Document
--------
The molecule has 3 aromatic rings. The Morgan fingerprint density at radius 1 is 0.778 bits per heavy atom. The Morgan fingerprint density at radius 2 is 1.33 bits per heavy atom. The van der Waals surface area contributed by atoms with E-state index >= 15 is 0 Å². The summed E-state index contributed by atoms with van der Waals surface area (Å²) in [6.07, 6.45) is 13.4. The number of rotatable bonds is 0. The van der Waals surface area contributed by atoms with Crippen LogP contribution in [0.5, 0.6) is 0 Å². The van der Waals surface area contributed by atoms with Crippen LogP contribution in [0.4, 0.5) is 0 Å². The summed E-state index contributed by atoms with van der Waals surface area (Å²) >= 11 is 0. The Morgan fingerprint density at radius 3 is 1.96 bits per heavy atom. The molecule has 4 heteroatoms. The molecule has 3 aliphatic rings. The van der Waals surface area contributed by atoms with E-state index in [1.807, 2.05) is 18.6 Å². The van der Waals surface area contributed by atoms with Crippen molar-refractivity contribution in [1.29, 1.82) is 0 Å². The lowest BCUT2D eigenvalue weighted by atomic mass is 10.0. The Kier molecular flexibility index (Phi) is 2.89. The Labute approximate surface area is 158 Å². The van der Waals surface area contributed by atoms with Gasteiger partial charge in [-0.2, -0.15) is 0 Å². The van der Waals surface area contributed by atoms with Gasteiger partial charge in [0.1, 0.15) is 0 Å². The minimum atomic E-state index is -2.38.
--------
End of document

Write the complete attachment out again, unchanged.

The molecule has 3 aromatic rings. The Morgan fingerprint density at radius 1 is 0.778 bits per heavy atom. The Morgan fingerprint density at radius 2 is 1.33 bits per heavy atom. The van der Waals surface area contributed by atoms with E-state index >= 15 is 0 Å². The summed E-state index contributed by atoms with van der Waals surface area (Å²) in [6.07, 6.45) is 13.4. The number of rotatable bonds is 0. The van der Waals surface area contributed by atoms with Crippen LogP contribution in [0.5, 0.6) is 0 Å². The van der Waals surface area contributed by atoms with Crippen LogP contribution in [0.4, 0.5) is 0 Å². The summed E-state index contributed by atoms with van der Waals surface area (Å²) >= 11 is 0. The Morgan fingerprint density at radius 3 is 1.96 bits per heavy atom. The molecule has 4 heteroatoms. The molecule has 3 aliphatic rings. The van der Waals surface area contributed by atoms with E-state index in [1.807, 2.05) is 18.6 Å². The van der Waals surface area contributed by atoms with Crippen molar-refractivity contribution in [1.29, 1.82) is 0 Å². The lowest BCUT2D eigenvalue weighted by atomic mass is 10.0. The Kier molecular flexibility index (Phi) is 2.89. The Labute approximate surface area is 158 Å². The van der Waals surface area contributed by atoms with Gasteiger partial charge in [-0.2, -0.15) is 0 Å². The van der Waals surface area contributed by atoms with Gasteiger partial charge in [0.1, 0.15) is 0 Å². The minimum atomic E-state index is -2.38.